17 NOVEMBER 1961, Page 23

ticians and cold warriors, but still using him, ambiguously.

In Moscow, where they think it right and good that a political leader in his eighty-first year should be humiliated and reduced to tears in public, how are they likely to treat an aberrant someone so little as a great poet? We know; and know also that mankind, wherever we like, London, Moscow, New York, always produces its brash literary dung beetles and ichneumon flies, its conforming and performing establish- menteers; know as well that Moscow's establish- menteers differ only in being organised by the disciplines of ideology and fear, so that they have a power more totally and brutally of in- flicting literary death or castration or actual death.

Do we need a book—like Mr. Conquest's— to tell us that, again? Possibly. Even then I would urge on Mr. Conquest that someone else should have compiled it—that the proper duty of an English poet who has the good fortune to know Russian, towards the poet Pasternak, and ourselves, is to translate Pasternak, or to write about his writing so as to make it better understood and more widely effective. It would be less profitable, but more honourable. It is certainly what Pasternak would have preferred; and he would have been sorry to observe a poet declining into a propagandist, and doing the Russian thing in reverse, i.e., subscribing (though from the opposite pole of fear instead of desire) to that ludicrous notion of Communists that the most 'total' system has the power of em- bracing everything of consequence in life im- mutably, and for all time. It was part of Paster- nak's distinction to reject that shallowness— with every danger to himself.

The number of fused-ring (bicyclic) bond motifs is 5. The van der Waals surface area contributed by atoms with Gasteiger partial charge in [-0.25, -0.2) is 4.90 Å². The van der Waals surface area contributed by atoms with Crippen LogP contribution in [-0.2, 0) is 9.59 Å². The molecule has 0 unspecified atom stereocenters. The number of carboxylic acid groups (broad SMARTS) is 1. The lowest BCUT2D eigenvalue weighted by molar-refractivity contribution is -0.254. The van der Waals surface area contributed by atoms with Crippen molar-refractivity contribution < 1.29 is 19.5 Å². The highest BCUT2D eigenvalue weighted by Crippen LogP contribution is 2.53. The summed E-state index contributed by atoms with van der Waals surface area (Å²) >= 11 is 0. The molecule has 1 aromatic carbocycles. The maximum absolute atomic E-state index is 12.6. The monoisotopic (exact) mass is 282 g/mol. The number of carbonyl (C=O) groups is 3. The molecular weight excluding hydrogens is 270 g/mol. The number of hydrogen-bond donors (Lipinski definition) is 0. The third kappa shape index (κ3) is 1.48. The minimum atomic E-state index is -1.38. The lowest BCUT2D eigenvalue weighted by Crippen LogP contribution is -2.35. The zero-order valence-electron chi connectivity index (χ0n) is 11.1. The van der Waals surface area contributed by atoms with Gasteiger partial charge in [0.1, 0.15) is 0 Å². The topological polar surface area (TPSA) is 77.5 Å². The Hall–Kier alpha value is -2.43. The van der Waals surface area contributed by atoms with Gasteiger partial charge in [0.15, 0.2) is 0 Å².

PRESUMABLY at some stage of its gestation, one of the Californian emirs behind the film for which Mr. Nutting was engaged as chief ad- viser invited him to set forth, in simple and, where possible, cinematic terms, just who this Lawrence of Arabia was. Certainly the word for this brisk, 250-page assembly of the main facts known about Lawrence's life, with a chapter apart at the end discussing his motives, seems less biography than appreciation : the kind of resumd of terrain or situation subalterns and consuls supply to busy superiors, no more sophisticated in language or detail than fits with being digested at a sitting. Before curling a lip at this, however, you'd best decide just how much more you want to know about Lawrence. He has been dead nearly twenty-seven years, his work buried even longer beneath events: little in the radio hubbub of today's embattled Middle Eastern nationalisms seems relevant to the camel-borne revolt he helped lead north from Medina forty-five years ago. Mr. Nutting maps that legendary ride to Damascus, sets it in per- spective as a minor flanking-movement to Allen- by's offensive in Palestine, and tells how crowned and discrowned lived ever after. Every- thing that matters to history and the camera is there, sketched accurately and fairly adequately, and it's hard to see what more you could demand.